We reproduce relevant portions of the 1955 SRC ( States re-organisation report) which made Visalandhra possible and helped the integration of Andhra and Telangana. Though these areas have now separated again, history can provide valuable lessons. Dwell a little into history.
This is what the report said.
You can read the full text of relevant portions for Andhra- Telangana HERE. SRC 1955 – portions on Andhra and Telangana
You can read the entire country wide re-organisation report (Called the 1st SRC) HERE. State Reorganisation Commisison Report of 1955
On whether Telangana and Andhra should be merged: “The creation of Vishalandhra is an ideal to which numerous individuals and public bodies, both in Andhra and Telangana, have been passionately attached over a long period of time, and unless there are strong reasons to the contrary, this sentiment is entitled to consideration.” …… “The advantages of the formation of Vishalandhra are obvious. The desirability of bringing the Krishna and Godavari river basins under unified control, the trade affiliations between Telangana and Andhra and the-suitability of Hyderabad as the capital for the entire region are in brief the arguments in favour of the bigger unit. It seems to us, therefore, that there is much to be said for the formation of the larger State and that nothing should be done to impede the realisation of this goal. At the same time, we have to take note of the important fact that, while opinion in Andhra is overwhelmingly in favour of the larger unit, public opinion in Telangana has still to crystallise itself. ”
On apprehensions of the people of Telangana : “One of the principal causes of opposition to Vishalandhra also seems to be the apprehension felt by the educationally-backward ; people of Telangana that they may be swamped and exploited by the more advanced people of the coastal area. In the Telangana districts outside the city of Hyderabad education is woefully backward.”
On Why Bidar should be part of Telangana : ” The entire district of Bidar to be included in Hyderabad State on the same principles. This is a multilingual district, in which Marathi, Kannada, Urdu and Telugu are spoken respectively by 39, 28, 16 and 15 per cent of the population. Administratively, Bides has very close links with Hyderabad and even Telangana till present time. ”
On Why Kolar should remain in Karnataka : “One such area is Kolar district, which has a Telugu majority of fifty-four per cent. and a Kannada-speaking population of barely twenty-one per cent. It has intimate ties with Mysore which are of such long standing that they cannot easily be ignored. The major industry in this district is gold-mining. The mining town itself has attracted a considerable number of immigrants from the adjoining areas, mostly Tamilians, with the result that Tamil is the largest language group. in K.G.F. city today. The district is also much nearer to Bangalore than it is to Kurnool or Hyderabad. In case it is included in Andhra, it will be in the south-western corner of that State and will necessarily be somewhat remote froth the main centres of Andhra.. Taking into account all these factors as also the fact that the Telugu majority in this district’ is not large, we feel that it should remain where it is.”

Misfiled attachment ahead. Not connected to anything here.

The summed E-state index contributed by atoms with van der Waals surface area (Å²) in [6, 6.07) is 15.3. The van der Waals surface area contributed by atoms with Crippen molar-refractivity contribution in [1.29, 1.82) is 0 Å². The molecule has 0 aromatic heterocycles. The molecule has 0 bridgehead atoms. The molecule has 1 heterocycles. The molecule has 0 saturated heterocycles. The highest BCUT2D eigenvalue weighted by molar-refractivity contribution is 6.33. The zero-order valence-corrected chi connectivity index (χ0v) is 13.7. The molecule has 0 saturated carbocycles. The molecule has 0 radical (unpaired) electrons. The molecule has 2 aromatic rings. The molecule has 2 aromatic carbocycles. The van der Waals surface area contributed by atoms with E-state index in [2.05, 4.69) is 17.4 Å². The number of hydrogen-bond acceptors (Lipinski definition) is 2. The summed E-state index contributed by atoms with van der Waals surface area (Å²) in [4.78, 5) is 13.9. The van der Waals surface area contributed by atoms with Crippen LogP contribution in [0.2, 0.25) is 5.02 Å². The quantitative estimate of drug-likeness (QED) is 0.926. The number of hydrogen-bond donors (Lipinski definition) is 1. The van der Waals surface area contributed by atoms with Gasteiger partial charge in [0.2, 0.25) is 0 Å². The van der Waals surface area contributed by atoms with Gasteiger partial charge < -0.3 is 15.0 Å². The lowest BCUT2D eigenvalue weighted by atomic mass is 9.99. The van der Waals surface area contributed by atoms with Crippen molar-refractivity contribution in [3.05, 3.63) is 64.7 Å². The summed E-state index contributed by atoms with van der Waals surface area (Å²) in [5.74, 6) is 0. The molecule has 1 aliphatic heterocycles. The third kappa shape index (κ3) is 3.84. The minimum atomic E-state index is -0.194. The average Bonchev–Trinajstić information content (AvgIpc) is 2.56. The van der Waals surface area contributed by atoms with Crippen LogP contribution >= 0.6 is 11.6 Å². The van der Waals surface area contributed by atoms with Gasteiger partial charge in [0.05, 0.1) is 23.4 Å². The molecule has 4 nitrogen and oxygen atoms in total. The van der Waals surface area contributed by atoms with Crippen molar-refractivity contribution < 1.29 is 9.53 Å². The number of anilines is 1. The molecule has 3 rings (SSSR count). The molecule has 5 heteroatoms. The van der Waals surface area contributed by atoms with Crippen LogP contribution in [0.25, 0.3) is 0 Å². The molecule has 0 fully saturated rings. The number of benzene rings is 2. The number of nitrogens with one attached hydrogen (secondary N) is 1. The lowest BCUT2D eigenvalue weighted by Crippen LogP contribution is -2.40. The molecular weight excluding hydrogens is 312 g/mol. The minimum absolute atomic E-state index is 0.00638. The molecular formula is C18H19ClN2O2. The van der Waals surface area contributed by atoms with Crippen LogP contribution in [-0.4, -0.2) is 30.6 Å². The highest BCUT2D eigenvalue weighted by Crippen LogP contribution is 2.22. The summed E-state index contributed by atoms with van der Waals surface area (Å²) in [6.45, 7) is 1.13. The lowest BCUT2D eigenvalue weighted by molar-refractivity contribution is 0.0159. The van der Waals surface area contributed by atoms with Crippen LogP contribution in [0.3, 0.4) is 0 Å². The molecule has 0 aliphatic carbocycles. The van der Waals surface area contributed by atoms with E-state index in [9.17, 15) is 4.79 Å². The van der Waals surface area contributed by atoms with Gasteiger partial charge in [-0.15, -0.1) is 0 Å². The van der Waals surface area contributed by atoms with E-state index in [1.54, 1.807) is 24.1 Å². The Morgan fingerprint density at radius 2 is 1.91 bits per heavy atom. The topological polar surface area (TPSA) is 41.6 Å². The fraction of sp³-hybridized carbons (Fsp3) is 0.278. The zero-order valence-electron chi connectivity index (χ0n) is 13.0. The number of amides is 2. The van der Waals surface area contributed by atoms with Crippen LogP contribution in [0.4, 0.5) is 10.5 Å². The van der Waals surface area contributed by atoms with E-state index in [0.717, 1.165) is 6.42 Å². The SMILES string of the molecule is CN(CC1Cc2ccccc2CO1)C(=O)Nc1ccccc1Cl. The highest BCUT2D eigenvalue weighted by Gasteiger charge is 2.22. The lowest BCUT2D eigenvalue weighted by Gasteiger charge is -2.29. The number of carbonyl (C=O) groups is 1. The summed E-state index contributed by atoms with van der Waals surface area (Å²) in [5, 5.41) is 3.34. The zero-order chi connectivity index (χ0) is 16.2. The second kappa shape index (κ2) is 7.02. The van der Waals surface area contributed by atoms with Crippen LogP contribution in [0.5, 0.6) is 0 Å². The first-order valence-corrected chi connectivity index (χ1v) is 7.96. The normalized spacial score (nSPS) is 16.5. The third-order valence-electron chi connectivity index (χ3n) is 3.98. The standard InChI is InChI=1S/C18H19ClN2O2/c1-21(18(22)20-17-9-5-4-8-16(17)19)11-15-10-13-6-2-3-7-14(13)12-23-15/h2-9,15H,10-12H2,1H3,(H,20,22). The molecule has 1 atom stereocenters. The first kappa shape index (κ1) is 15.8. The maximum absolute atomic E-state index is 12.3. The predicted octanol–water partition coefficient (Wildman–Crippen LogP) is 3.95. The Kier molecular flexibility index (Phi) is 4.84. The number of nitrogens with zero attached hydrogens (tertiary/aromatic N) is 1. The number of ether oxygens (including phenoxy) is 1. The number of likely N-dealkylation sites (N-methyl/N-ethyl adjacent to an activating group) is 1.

On Bellary : After serious consideration we have decide to recommend the exclusion of a portion of the present Bellary district along the course of the Tungabhadra from Karnataka and its transfer to the Andhra State. We are aware that this is not in accord with the findings of an eminent judge like Shri Justice Misra and also with the decision taken by the Government of India in 1953 in respect of certain areas forming part of the present Bellary district. It is only .after giving due weight to these important pronouncements and careful examination of the merits and demerits of the different proposals that we have come to the conclusion that the change proposed is desirable.
On why Madras should remain with Tamil Nadu : “The Andhra Government has reopened this question and has presented elaborate arguments in favour of special arrangements being made for Madras city, relying in particular on the early history of the city in order to prove its Telugu origin and affiliations. The arrangements proposed, which envisage a kind of joint control for the city are, however, patently unworkable.The Tamil-speaking population of the city exceeds two-thirds of its total population at the present time and the case for its separation from the predominantly Tamil-speaking State of Madras rests on weak foundations. The future of Madras city, therefore, must now be regarded as finally settled; and, in our opinion, it will be neither necessary nor desirable to go back on a decision which has already been taken after due consideration of the various points of view.”